- Automated legal tool DoNotPay is trying to help people lock down their online privacy settings and sue companies that get hacked.
- Created by 21-year-old entrepreneur Joshua Browder, DoNotPay started out by helping users challenge parking tickets.
- It has since expanded into more than a thousand new areas, from getting flight discounts to assisting with landlord disputes.
First Joshua Browder went after parking tickets, building a bot that helped hundreds of thousands of users challenge their fines.
Then, the 21-year-old student broadened his focus, expanding into everything from landlord disputes to chasing compensation for lost luggage on flights.
In 2018, Browder took aim at Equifax after a data breach exposed the personal data the firm held on tens of millions of Americans, and his app DoNotPay was used to help file 25,000 lawsuits against the company.
The British entrepreneur is now expanding into privacy and data security. On Wednesday, he announced that DoNotPay will now help users easily lock the privacy settings on their social media accounts – and help sue those companies that expose users’ data through hacks and breaches.
“My data was hacked and sold by Cambridge Analytica,” he told Business Insider in an email, referring to this year’s Facebook security scandal. “At the time, it seemed like data breaches were uncommon. However, in the past year, it has become the most requested feature to add to DoNotPay.
“The mistakes companies like Equifax are making, such as not encrypting data, are mistakes a high school Computer Science student would avoid. I want to punish these companies for their incompetence and protect people from having their data sold.”
So how does DoNotPay work?
DoNotPay is a tool that provides automated, free legal assistance. The user writes in what they need help with, and they’re then asked relevant questions before being given appropriate documentation or guidance on how to tackle their problem – from flight refunds to maternity leave requests – sidestepping the need for traditional (and costly) legal guidance.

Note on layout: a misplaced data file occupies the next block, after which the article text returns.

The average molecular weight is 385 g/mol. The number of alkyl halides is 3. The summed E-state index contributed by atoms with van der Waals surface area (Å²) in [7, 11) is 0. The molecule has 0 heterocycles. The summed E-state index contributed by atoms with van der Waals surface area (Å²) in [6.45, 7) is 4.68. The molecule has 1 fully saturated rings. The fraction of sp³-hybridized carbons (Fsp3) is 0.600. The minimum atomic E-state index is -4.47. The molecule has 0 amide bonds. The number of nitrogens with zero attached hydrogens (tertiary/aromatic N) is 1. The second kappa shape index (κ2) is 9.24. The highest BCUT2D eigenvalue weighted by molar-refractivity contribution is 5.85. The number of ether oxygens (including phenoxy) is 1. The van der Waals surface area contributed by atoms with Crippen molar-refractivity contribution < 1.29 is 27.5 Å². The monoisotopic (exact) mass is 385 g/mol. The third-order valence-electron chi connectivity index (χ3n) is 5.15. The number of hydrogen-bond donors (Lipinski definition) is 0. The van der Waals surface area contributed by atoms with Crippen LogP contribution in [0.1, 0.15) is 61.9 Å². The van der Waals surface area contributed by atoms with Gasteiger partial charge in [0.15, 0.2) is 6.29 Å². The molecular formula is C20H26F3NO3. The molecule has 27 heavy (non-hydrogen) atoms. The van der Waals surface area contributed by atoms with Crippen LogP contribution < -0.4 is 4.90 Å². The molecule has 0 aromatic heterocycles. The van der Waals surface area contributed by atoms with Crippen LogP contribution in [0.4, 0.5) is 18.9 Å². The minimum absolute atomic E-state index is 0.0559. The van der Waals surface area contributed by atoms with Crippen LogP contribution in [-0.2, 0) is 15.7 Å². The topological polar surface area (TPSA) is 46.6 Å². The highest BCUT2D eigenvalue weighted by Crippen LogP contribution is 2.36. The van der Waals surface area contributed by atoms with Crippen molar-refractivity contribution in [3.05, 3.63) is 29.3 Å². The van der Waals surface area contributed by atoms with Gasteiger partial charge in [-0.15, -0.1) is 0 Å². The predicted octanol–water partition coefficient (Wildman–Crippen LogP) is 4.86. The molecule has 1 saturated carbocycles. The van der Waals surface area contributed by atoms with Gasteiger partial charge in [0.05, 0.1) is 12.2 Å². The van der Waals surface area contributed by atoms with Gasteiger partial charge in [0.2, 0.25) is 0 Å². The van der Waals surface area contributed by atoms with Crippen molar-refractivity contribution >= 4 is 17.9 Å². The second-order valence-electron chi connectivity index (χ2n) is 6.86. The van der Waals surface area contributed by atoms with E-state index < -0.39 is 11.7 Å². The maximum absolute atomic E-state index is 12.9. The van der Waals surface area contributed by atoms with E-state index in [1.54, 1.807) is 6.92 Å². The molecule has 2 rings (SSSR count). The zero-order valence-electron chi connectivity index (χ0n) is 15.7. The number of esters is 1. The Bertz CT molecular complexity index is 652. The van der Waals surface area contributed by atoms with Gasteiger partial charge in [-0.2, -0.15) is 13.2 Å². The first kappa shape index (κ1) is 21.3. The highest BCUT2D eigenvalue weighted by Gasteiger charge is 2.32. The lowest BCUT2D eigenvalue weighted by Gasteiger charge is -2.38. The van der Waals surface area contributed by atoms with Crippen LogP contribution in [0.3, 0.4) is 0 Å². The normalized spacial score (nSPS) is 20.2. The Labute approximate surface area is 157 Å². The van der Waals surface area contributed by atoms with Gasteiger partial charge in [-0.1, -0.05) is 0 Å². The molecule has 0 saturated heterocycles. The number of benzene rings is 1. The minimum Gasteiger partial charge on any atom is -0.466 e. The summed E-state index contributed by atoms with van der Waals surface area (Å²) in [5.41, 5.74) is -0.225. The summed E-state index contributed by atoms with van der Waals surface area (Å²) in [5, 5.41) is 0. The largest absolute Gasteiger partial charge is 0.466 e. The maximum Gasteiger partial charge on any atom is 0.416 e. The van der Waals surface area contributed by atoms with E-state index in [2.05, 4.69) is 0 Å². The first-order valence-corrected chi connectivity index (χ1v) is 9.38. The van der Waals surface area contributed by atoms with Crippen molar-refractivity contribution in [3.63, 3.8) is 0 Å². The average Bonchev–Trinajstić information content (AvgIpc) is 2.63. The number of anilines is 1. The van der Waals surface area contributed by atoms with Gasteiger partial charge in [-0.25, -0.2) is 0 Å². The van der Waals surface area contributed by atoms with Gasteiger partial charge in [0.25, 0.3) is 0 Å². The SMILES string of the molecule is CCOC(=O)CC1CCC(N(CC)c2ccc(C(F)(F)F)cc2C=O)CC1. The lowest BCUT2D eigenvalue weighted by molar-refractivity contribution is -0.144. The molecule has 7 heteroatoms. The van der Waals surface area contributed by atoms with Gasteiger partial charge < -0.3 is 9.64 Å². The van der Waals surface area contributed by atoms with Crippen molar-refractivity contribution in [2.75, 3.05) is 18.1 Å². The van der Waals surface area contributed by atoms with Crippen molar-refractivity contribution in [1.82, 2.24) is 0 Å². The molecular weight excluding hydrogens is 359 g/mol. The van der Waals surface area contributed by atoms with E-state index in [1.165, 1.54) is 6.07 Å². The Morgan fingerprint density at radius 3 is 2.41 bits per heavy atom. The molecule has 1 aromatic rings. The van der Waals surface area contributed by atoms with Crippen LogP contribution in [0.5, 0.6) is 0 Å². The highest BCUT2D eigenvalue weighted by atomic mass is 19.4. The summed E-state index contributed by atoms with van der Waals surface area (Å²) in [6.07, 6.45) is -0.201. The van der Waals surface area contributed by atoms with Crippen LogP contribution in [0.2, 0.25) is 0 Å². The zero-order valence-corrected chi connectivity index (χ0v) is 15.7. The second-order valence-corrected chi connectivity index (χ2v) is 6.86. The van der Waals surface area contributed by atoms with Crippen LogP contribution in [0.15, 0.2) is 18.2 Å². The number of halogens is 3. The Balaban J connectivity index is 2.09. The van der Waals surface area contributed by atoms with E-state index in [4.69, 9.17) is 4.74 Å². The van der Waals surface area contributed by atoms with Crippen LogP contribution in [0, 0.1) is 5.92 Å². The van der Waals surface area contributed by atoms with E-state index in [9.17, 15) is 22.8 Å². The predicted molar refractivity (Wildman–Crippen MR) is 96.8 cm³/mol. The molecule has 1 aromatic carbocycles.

There’s two strands to Wednesday’s update. The first is focused on privacy, and helps users lock down their accounts from prying eyes. It automatically makes a series of what Browder calls “no brainer” changes to users’ settings on Facebook, Instagram, and Twitter – like disabling personalised Twitter ads, deleting your call and text history from Facebook, and stopping other accounts seeing when you’re online on Instagram.
Google will also be added soon “in light of the recent issues,” Browder said, referring to this week’s disclosure of a security lapse in the Google+ social network.
The second part is all about hitting back at services that have been hacked, exposing users’ data. Using HaveIBeenPwned, a service that lets users know if apps and platforms they use have been hacked, DoNotPay will tell users if they have been compromised – then help the affected user sue the company in question, if they desire.
“By providing these services, anyone who can follow simple instructions can now get justice and protect their data,” Browder said. “It seems like the only people who are benefitting from data breaches are a handful of lawyers. I hope to replace them all and bankrupt any company that is careless with user data.”
Originally from the UK, Browder was a student at Stanford University in California and now works full-time on DoNotPay. His startup has raised $US1.1 million in funding from venture capital firms including Andreessen Horowitz.
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